e: The Story of a Number

e: The Story of a Number
Author : Eli Maor
Publisher : Princeton University Press
Release Date : 2011-10-12
Category : Mathematics
Total pages :248
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The interest earned on a bank account, the arrangement of seeds in a sunflower, and the shape of the Gateway Arch in St. Louis are all intimately connected with the mysterious number e. In this informal and engaging history, Eli Maor portrays the curious characters and the elegant mathematics that lie behind the number. Designed for a reader with only a modest mathematical background, this biography brings out the central importance of e to mathematics and illuminates a golden era in the age of science.

Lectures in the History of Mathematics

Lectures in the History of Mathematics
Author : Henk J. M. Bos
Publisher : American Mathematical Soc.
Release Date : 1993
Category : Mathematics
Total pages :197
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This volume contains eleven lectures ranging over a variety of topics in the history of mathematics. The lectures, presented between 1970 and 1987, were delivered in a variety of venues and appeared only in less accessible publications. Those who teach mathematics, as well as mathematics historians, will appreciate this insightful, wide-ranging book.

Geometrical Lectures of Isaac Barrow

Geometrical Lectures of Isaac Barrow
Author : Isaac Barrow
Publisher : Cosimo, Inc.
Release Date : 2008-12-01
Category : Mathematics
Total pages :236
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English mathematician ISAAC BARROW (1630-1677), one of the inventors of calculus, had a profound impact on his student, Isaac Newton. Here, in this 1916 volume, British historian of mathematics JAMES MARK CHILD translates from the original Latin Barrow's masterpiece, Lectiones Opticae et Geometricae, his lectures on mathematics, demonstrating Barrow's essential role in the development of the higher math. Complete with Child's comprehensive introduction to Barrow's life and notes and discussion on his work, this new edition of an important but hard-to-find book will intrigue students of the history of science and math lovers alike,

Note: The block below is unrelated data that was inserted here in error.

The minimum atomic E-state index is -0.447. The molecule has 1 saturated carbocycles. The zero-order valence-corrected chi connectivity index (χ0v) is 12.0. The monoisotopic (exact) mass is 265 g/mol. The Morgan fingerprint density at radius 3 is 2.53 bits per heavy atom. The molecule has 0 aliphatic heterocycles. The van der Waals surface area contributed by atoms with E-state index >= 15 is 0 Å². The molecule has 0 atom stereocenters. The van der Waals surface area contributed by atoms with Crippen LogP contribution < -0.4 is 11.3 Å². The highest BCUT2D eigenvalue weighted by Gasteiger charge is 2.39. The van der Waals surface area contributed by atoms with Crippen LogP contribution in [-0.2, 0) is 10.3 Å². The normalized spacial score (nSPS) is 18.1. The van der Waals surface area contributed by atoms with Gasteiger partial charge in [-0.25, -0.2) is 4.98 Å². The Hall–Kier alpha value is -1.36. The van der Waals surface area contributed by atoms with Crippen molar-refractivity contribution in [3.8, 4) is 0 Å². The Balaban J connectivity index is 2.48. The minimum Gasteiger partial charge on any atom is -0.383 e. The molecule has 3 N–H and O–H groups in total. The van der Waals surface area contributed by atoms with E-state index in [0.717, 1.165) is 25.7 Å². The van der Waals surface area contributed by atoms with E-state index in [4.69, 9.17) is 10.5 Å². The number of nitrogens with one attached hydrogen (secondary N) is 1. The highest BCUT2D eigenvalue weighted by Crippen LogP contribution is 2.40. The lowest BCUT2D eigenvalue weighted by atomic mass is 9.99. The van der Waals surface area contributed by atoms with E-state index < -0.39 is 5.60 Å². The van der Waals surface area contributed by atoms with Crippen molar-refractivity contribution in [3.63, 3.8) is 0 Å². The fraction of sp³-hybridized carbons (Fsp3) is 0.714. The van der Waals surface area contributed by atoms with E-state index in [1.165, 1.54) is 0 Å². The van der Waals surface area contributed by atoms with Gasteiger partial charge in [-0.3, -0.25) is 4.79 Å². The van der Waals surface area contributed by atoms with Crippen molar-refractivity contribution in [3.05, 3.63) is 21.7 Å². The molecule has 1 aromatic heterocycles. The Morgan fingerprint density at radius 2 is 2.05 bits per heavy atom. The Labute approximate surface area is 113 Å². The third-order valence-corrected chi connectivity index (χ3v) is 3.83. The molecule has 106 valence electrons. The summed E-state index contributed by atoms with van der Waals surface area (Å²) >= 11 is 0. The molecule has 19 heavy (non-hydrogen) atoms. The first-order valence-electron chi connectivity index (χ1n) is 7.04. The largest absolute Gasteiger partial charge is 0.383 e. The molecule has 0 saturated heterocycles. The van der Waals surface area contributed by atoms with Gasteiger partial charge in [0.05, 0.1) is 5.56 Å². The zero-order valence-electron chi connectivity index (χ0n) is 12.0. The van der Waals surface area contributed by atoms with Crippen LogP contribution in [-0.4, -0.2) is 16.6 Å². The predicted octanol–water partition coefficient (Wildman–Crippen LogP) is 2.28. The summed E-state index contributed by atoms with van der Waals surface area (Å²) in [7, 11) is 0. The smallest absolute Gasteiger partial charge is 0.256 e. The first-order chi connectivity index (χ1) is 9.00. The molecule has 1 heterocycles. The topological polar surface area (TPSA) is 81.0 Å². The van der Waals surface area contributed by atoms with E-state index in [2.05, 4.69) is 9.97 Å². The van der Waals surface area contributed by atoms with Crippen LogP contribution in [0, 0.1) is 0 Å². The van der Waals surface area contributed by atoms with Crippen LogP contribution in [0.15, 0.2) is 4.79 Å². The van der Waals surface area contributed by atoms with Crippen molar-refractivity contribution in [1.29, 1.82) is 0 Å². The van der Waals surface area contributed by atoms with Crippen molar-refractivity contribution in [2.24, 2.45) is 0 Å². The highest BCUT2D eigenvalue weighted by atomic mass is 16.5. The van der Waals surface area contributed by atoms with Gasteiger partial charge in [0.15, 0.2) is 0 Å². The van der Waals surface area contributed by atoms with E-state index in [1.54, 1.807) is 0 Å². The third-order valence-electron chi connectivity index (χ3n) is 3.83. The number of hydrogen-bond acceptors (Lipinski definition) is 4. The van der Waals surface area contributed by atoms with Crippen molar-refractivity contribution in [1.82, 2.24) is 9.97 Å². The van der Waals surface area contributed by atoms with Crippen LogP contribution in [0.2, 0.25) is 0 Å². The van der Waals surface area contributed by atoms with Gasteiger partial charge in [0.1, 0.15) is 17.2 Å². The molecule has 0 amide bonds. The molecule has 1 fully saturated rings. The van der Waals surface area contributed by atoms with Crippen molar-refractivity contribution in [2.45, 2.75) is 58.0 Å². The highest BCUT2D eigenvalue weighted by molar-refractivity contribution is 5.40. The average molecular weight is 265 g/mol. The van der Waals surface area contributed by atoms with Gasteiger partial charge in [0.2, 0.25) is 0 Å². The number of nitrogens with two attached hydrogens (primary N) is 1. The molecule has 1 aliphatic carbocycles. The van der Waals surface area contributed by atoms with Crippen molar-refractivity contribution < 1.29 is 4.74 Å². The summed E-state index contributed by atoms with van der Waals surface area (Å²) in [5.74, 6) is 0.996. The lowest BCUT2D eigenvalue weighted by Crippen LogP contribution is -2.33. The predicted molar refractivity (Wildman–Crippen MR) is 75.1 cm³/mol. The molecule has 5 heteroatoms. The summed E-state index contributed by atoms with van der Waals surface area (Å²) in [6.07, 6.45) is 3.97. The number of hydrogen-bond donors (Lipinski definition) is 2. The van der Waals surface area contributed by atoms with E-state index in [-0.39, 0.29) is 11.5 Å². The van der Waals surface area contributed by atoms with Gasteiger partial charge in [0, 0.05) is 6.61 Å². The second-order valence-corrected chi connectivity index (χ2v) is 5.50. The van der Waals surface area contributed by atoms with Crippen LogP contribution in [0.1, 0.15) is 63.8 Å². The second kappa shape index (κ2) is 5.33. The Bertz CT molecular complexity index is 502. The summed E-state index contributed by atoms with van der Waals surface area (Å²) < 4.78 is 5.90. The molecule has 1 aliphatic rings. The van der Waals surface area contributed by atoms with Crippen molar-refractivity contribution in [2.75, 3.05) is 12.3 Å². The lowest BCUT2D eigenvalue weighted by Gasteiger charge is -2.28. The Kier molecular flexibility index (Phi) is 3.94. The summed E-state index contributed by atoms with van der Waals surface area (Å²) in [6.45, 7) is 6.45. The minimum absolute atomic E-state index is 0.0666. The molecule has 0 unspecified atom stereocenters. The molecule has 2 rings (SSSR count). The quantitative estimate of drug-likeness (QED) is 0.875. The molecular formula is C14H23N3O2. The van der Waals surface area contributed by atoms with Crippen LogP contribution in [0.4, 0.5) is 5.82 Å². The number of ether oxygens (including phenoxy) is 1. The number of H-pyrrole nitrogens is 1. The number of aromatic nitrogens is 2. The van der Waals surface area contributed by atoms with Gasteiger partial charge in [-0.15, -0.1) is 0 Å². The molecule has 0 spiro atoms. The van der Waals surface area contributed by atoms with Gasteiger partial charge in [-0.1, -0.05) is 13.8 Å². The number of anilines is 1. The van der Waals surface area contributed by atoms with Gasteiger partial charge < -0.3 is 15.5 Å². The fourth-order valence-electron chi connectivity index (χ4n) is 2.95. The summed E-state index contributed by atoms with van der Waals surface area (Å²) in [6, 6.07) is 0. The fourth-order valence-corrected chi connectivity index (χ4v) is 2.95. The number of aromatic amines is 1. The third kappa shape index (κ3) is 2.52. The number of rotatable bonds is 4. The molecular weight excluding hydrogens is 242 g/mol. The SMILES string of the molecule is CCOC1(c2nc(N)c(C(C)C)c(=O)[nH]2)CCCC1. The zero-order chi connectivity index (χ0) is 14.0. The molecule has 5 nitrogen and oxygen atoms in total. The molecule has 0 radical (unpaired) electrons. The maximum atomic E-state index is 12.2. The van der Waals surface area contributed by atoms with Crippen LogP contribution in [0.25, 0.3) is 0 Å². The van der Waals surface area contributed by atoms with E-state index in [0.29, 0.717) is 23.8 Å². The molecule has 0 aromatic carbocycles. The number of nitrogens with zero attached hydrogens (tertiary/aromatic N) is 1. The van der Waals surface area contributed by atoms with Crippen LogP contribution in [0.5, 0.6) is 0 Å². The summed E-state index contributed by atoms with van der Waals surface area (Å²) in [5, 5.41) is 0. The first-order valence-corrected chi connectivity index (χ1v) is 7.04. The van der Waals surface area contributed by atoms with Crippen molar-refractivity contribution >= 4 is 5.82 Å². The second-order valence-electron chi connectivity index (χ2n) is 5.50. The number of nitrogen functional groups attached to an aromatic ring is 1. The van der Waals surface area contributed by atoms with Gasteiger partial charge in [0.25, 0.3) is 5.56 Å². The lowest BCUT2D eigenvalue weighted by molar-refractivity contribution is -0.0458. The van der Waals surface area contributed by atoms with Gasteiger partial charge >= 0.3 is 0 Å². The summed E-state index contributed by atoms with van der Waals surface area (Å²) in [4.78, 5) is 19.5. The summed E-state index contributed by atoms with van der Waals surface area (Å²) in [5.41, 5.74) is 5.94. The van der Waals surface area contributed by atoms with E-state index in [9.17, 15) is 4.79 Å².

Isaac Newton on Mathematical Certainty and Method

Isaac Newton on Mathematical Certainty and Method
Author : Niccolo Guicciardini
Publisher : MIT Press
Release Date : 2011-08-19
Category : Mathematics
Total pages :448
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An analysis of Newton's mathematical work, from early discoveries to mature reflections, and a discussion of Newton's views on the role and nature of mathematics. Historians of mathematics have devoted considerable attention to Isaac Newton's work on algebra, series, fluxions, quadratures, and geometry. In Isaac Newton on Mathematical Certainty and Method, Niccolò Guicciardini examines a critical aspect of Newton's work that has not been tightly connected to Newton's actual practice: his philosophy of mathematics. Newton aimed to inject certainty into natural philosophy by deploying mathematical reasoning (titling his main work The Mathematical Principles of Natural Philosophy most probably to highlight a stark contrast to Descartes's Principles of Philosophy). To that end he paid concerted attention to method, particularly in relation to the issue of certainty, participating in contemporary debates on the subject and elaborating his own answers. Guicciardini shows how Newton carefully positioned himself against two giants in the “common” and “new” analysis, Descartes and Leibniz. Although his work was in many ways disconnected from the traditions of Greek geometry, Newton portrayed himself as antiquity's legitimate heir, thereby distancing himself from the moderns. Guicciardini reconstructs Newton's own method by extracting it from his concrete practice and not solely by examining his broader statements about such matters. He examines the full range of Newton's works, from his early treatises on series and fluxions to the late writings, which were produced in direct opposition to Leibniz. The complex interactions between Newton's understanding of method and his mathematical work then reveal themselves through Guicciardini's careful analysis of selected examples. Isaac Newton on Mathematical Certainty and Method uncovers what mathematics was for Newton, and what being a mathematician meant to him.